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Sambro Island, Nova Scotia, Canada

Formally Recognized: 1996/08/22

Sambro Island Lighthouse Classified Federal Heritage Building; CCG, 1995
Exterior photo
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Other Name(s)

Sambro Island Lighthouse
Tour de phare de l'île Sambro

Links and documents

Construction Date(s)

1758/01/01 to 1760/01/01

Listed on the Canadian Register: 2005/07/14

Statement of Significance

Description of Historic Place

The Lighttower is a simple, well-proportioned profile with tapered octagonal shaft that is 82 feet high supporting a flaring lantern platform and a small utilitarian aluminium lantern. The stone and concrete shaft with narrow slit openings are concealed under wooden shingles, which have been painted in alternating red and white bands. A thick hardwood column supports a winding wooden staircase which climbs up through the tower’s center. Built on Sambro Island about 12 miles offshore, the Lighttower is the defining feature on a treeless and windswept outcropping. The designation is confined to the footprint of the building.

Heritage Value

The Lighttower is a Classified Federal Heritage building because of its historical associations, and its architectural and environmental values.

Historical Value:
The Lighttower is one of the best examples of the establishment of permanent coastal navigational aids along the coast of Nova Scotia. It is also associated with the theme of safe shipping during the early developmental stages of Halifax and Nova Scotia. The Lighttower is considered the oldest operational lighthouse not only in Canada but also in North America. The Lighttower is one of the most historically important lighthouses in Canada due to its age and its association with marine traffic in and out of Halifax Harbour for almost 250 years. It was seen and recorded by Captain James Cook when he entered Halifax Harbour. It was also witness to the welcome accorded to some 12,000 Loyalists who landed at Halifax in 1783.

Architectural Value:
The Lighttower creates a well-scaled design of simply detailed construction. The Lighttower shows good quality of craftsmanship in the cut stone blocks for the tower and in the work around the tower’s refitted base and extended top. The Lighttower is the dominant component amongst four other loosely grouped structures situated on the island. The scale, colour and height of the red and white painted tower contrast with the darker mass of the island. It is a landmark to both residents and tourists by virtue of its prominence and relationship to the maritime environment.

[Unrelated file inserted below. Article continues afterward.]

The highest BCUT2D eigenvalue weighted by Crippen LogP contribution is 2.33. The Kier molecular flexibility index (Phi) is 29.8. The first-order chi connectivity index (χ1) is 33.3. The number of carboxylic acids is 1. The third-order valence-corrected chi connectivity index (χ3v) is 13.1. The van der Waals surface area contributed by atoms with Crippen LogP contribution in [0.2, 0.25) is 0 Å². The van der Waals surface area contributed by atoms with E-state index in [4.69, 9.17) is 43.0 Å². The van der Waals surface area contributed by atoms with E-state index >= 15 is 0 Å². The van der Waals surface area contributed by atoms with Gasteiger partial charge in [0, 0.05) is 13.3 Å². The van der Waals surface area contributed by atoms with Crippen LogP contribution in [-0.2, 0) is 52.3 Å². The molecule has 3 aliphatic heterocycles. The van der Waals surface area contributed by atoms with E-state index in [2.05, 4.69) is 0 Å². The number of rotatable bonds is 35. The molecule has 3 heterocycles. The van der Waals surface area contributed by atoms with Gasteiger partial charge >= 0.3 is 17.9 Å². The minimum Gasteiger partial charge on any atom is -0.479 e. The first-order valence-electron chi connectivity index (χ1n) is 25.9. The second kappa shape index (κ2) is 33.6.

Environmental Value:
The character of Sambro Island and its built heritage remain virtually unchanged whereby the Lighttower is the dominent structure on the island. A number of small wooden structures, including the Gas House and a Fog Alarm Building, are also scattered across the exposed site. The picturesque Lighttower reinforces the maritime coastal setting of Sambro Island. The Lighttower’s tapered profile dominates the immediate maritime landscape. It is well known to both the local and the greater shipping community being the most prominent navigational landmark for vessels passing to and from Halifax.

Joan Mattie, Lighthouse and Gas Station, Sambro Island Lightstation, Sambro Island (entrance to Halifax Harbour), N.S. Federal Heritage Buildings Review Office Report
95-034l Sambro Island Lighttower, Sambro Island, Nova Scotia, Heritage Character Statement 95-034.

Character-Defining Elements

The character-defining elements of the Sambro Island Lighttower should be respected.

Its role as an illustration of the establishment of the navigation system and the provision of aid to navigation along the coast of Nova Scotia.
Its standard design and good quality materials and craftsmanship as evidenced in:
-the building’s form and massing which consists of a tall slightly tapered octagonal tower with narrow slit openings, flared lantern platform, lantern and light;
-the building’s sturdy construction of granite and formed concrete;
-the buildings clean lines and subtle ornamentation and picturesque silhouette;
-the painted shingles cladding the tower;
-the interior hardwood column and stairs.

The manner in which the building reinforces the picturesque, maritime coastal setting of the Sambro Island Light Station and its associated seascape through its dramatic setting.




Recognition Authority

Government of Canada

Recognition Statute

Treasury Board Heritage Buildings Policy

Recognition Type

Classified Federal Heritage Building

Recognition Date


Historical Information

Significant Date(s)


Theme - Category and Type

Function - Category and Type


Navigational Aid or Lighthouse


Architect / Designer




Additional Information

Location of Supporting Documentation

National Historic Sites Directorate, Documentation Centre, 5th Floor, Room 89, 25 Eddy Street, Gatineau, Quebec

Cross-Reference to Collection

Fed/Prov/Terr Identifier




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